KIEV: A plane carrying remains of victims from downed flight MH17 arrived in The Netherlands on Monday as Malaysian experts joined the international probe at the crash site in eastern Ukraine.
The Dutch military transport plane carried a single coffin filled with human remains that Ukraine said had been found in the search operation in recent days, as well as DNA and belongings that had been kept in the rebel-held city of Donetsk for some time.
Before Monday’s flight, 227 coffins had been taken to The Netherlands, which suffered the most casualties in the July 17 crash, for the painstaking identification process.
A total 298 passengers and crew were killed when the Malaysia Airlines jet — flying from Amsterdam to Kuala Lumpur — was blown out of the sky almost three weeks ago.
The United States says insurgents shot down the plane with a surface-to-air missile likely supplied by Russia, but Moscow and the rebels blame the Ukrainian military.
On Monday, Malaysian experts also joined Dutch and Australian police for the first time as they continued combing the area for traces of the victims.
The probe into the crash — the second plane disaster involving Malaysia Airlines this year — has been repeatedly delayed because of fighting in the region between government forces and pro-Moscow separatist fighters.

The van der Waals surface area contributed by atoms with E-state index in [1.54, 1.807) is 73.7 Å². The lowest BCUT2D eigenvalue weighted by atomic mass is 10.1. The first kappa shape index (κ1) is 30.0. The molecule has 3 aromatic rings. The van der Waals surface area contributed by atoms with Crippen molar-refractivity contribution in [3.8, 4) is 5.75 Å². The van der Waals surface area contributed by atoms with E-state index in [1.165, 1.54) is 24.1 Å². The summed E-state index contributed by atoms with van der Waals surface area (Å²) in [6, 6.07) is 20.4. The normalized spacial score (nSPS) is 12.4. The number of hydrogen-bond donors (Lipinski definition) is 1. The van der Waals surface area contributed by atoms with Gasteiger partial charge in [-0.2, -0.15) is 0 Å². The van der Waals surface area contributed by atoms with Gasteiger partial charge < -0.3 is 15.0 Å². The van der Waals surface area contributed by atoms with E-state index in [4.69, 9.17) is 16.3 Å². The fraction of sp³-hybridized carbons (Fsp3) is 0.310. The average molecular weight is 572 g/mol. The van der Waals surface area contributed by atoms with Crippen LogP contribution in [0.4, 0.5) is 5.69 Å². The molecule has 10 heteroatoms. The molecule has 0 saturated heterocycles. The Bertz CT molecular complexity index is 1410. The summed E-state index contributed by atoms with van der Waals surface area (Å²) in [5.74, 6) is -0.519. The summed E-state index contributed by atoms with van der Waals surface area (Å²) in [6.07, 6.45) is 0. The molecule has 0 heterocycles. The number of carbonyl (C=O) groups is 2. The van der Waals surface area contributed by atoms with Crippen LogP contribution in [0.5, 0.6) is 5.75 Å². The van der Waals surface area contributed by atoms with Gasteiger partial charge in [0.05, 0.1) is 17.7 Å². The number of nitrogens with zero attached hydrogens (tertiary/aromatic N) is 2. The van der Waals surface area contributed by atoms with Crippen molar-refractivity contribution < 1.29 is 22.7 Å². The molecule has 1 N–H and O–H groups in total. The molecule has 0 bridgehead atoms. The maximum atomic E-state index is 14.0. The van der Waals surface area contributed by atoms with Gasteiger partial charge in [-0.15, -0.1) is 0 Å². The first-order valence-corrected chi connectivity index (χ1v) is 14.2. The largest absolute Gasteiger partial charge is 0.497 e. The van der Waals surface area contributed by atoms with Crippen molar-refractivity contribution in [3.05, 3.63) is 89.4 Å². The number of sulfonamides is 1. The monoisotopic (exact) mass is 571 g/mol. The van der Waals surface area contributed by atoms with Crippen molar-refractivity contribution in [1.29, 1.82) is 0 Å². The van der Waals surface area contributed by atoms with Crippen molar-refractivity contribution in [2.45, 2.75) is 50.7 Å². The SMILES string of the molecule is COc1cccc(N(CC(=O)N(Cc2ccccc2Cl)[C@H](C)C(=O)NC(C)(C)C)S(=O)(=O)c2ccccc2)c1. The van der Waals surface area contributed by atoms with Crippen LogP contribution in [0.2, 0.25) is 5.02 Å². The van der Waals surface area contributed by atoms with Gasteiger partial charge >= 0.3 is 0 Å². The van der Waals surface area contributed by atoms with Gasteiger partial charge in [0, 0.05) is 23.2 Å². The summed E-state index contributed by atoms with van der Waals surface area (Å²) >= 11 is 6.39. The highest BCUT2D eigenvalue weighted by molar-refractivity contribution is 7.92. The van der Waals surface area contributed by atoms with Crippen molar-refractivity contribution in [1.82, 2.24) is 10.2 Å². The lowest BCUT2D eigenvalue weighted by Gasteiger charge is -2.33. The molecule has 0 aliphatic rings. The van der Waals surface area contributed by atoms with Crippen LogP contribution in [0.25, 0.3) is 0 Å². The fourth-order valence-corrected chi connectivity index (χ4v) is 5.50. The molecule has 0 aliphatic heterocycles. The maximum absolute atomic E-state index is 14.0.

Shooting could still be heard as the team arrived and the experts were briefly prevented from accessing the rebel-held site although they were eventually let through.
“Today’s situation illustrates once more that this mission is conducted in a contested area, where parties involved are still fighting. Access to the crash site is never 100-percent guaranteed,” the head of the Dutch police mission in Ukraine, Pieter-Jaap Aalbersberg, said in a statement.
Over 100 investigators from The Netherlands, Australia and Malaysia searched with sniffer dogs in and around the village of Petropavlivka on Monday, recovering personal belongings from the crash site, including photo albums and passports.
With the Malaysian experts joining the probe for the first time, a short memorial service for the more than 40 Malaysian victims, including the crew, was held at the site, Aalbersberg said.
“Our nations’ shared grief strengthens our combined efforts,” he added.
The experts did not complete their search and planned to have another go at the same location and to the north of the crash site on Tuesday “if the security situation permits it”, he said.
In a statement posted on his Facebook page, Malaysian Transport Minister Liow Tiong Lai vowed Monday that arrangements to repatriate the bodies of its citizens killed in the crash would be made “once bodies have been identified and the necessary forensic work completed”.
“Efforts to locate and identify victims of the MH17 tragedy continue,” he added, noting that a national day of mourning would be organised once all remains of the Malaysian victims have returned home.